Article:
CenturyLink Warns Customers of Costly Calling Fraud
Apr 12, 2010
MONROE, LA – CenturyLink (CenturyTel, Inc., NYSE: CTL) is cautioning customers about fraudulent activity that could end up costing them thousands of dollars. The criminal activities are generally targeted at, but not limited to, business customers who have multiple lines and complex telephone equipment and capabilities.
While there are a variety of illegal schemes in existence, the goal of the perpetrator is to make or facilitate long distance, often international, calls by hacking into a business’ long distance capabilities. The end result for the business is that thousands of dollars of long distance calls are made in a very short period of time, leaving them with an enormous phone bill.
“If a business customer doesn’t have an equipment maintenance or monitoring contract from his or her service provider, there is no way for the provider to safeguard the business’ physical phone system,” said Erik Zimmer, vice president and general manager for CenturyLink’s south Florida market.
When contracting with CenturyLink to maintain phone equipment, a number of mechanisms are put in place to protect customers from these types of illegal activities. The CenturyLink team works with customers to block destinations, after hours or weekend calls, operator services and other blocks the customer may desire.
CenturyLink also encourages customers to follow these practices when securing a PBX or voice mail system.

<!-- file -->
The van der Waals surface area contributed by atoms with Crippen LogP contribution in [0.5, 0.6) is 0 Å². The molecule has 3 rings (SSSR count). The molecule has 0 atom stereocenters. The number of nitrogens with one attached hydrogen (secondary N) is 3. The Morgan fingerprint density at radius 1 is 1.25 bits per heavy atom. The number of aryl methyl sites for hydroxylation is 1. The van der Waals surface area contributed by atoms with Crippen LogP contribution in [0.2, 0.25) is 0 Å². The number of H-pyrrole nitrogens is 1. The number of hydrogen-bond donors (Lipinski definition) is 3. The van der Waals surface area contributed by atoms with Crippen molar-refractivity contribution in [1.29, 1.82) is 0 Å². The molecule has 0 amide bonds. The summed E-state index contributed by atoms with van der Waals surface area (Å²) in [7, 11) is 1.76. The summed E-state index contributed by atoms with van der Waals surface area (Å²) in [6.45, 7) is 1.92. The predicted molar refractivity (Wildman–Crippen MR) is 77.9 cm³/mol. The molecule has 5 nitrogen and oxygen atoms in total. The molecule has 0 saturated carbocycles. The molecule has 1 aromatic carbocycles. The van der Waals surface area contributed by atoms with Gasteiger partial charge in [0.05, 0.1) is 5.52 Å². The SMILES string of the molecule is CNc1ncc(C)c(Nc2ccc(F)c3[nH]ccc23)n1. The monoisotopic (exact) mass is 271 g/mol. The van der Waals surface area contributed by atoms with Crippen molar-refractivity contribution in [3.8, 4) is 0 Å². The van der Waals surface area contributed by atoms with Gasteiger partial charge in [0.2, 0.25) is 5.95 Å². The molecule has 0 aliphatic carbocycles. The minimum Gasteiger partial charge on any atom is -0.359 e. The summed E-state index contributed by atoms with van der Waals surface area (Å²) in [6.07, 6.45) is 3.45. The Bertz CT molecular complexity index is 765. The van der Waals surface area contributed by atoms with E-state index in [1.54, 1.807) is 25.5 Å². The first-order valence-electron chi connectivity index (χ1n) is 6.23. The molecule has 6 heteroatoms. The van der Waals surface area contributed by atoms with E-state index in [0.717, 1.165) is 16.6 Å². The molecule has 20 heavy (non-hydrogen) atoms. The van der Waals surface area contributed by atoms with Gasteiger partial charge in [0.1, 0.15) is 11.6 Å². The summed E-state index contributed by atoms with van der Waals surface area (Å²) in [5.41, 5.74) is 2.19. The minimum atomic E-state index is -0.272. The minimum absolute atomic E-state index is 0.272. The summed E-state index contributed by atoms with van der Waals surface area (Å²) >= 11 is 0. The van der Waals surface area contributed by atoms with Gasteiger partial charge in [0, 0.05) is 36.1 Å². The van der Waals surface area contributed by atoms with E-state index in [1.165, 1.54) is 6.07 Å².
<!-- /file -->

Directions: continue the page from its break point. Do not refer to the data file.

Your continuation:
- Use the maximum number of digits for the DISA (Direct Inward System Access) code. Disable if possible.
- Block all calls to 976, 950 or 411. Restrict 1+ dialing to the greatest extent possible.
- Secure remote maintenance ports on each CPE (Customer Premise Equipment). Use call back modem or alpha numeric passwords.
- Ensure system administration and maintenance port telephone numbers are randomly selected, unlisted, and are not part of the regular numerical sequence for your business.
- Block 0+ and 0 as well as 10XXX dialing.
- Ensure random generation and maximum length of authorization codes.
- Restrict after hours calling i.e. DISA, International, 809 area code, and toll calls.
- Eliminate trunk to trunk transfer.
- Delete all default passwords.
- Change passwords frequently.
- Deactivate all unassigned authorization codes.
- If available, use multiple levels of security on maintenance ports.
- Review system call detail reports daily to analyze calling activity.
- Restrict transfer from voice mail to internal calls only.
- Do not allow generic or group authorization codes.
- Do not allow forwarding telephones to off premises numbers.
- Consider only attendant assisted international calling.
- Initiate Class of Service screening to areas where no business need exists.
- Ensure “night bell” or operator (attendant) service will not default to dial tone when unattended.
- Block or restrict toll-free calling from areas where there is no business requirement.
- Do not use alpha passwords that spell common English words or names.
- Deactivate unassigned voice mailboxes and DISA codes.
- Immediately deactivate passwords and authorization codes known to former employees.
CenturyLink is a leading provider of high-quality voice, broadband and video services over its advanced communications networks to consumers and businesses in 33 states. CenturyLink, headquartered in Monroe, La., is an S&P 500 company and expects to be listed in the Fortune 500 list of America's largest corporations. For more information on CenturyLink, visit www.centurylink.com.